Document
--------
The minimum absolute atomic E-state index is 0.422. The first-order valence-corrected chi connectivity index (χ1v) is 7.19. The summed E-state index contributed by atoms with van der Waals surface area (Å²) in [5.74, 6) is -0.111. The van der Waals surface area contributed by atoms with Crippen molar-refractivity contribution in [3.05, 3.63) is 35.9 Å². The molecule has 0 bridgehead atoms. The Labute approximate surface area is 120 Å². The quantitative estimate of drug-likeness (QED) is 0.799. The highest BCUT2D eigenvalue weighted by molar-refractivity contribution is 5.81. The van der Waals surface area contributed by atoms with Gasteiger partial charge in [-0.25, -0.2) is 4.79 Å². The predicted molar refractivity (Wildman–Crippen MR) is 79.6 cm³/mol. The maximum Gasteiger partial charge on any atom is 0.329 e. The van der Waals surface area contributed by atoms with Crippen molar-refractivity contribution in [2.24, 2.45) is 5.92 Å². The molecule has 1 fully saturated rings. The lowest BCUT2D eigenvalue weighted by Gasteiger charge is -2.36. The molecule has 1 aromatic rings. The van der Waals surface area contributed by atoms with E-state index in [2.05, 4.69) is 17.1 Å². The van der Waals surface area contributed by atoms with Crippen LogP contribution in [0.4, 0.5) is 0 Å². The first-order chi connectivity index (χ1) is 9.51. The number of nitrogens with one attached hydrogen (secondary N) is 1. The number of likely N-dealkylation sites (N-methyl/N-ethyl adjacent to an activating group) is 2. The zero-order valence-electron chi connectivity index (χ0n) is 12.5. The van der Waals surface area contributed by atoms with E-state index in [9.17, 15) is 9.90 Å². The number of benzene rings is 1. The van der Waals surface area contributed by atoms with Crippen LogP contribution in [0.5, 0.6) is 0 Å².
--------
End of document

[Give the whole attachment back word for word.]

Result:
The minimum absolute atomic E-state index is 0.422. The first-order valence-corrected chi connectivity index (χ1v) is 7.19. The summed E-state index contributed by atoms with van der Waals surface area (Å²) in [5.74, 6) is -0.111. The van der Waals surface area contributed by atoms with Crippen molar-refractivity contribution in [3.05, 3.63) is 35.9 Å². The molecule has 0 bridgehead atoms. The Labute approximate surface area is 120 Å². The quantitative estimate of drug-likeness (QED) is 0.799. The highest BCUT2D eigenvalue weighted by molar-refractivity contribution is 5.81. The van der Waals surface area contributed by atoms with Gasteiger partial charge in [-0.25, -0.2) is 4.79 Å². The predicted molar refractivity (Wildman–Crippen MR) is 79.6 cm³/mol. The maximum Gasteiger partial charge on any atom is 0.329 e. The van der Waals surface area contributed by atoms with Crippen molar-refractivity contribution in [2.24, 2.45) is 5.92 Å². The molecule has 1 fully saturated rings. The lowest BCUT2D eigenvalue weighted by Gasteiger charge is -2.36. The molecule has 1 aromatic rings. The van der Waals surface area contributed by atoms with E-state index in [2.05, 4.69) is 17.1 Å². The van der Waals surface area contributed by atoms with Crippen LogP contribution in [0.4, 0.5) is 0 Å². The first-order chi connectivity index (χ1) is 9.51. The number of nitrogens with one attached hydrogen (secondary N) is 1. The number of likely N-dealkylation sites (N-methyl/N-ethyl adjacent to an activating group) is 2. The zero-order valence-electron chi connectivity index (χ0n) is 12.5. The van der Waals surface area contributed by atoms with E-state index in [9.17, 15) is 9.90 Å². The number of benzene rings is 1. The van der Waals surface area contributed by atoms with Crippen LogP contribution in [0.5, 0.6) is 0 Å².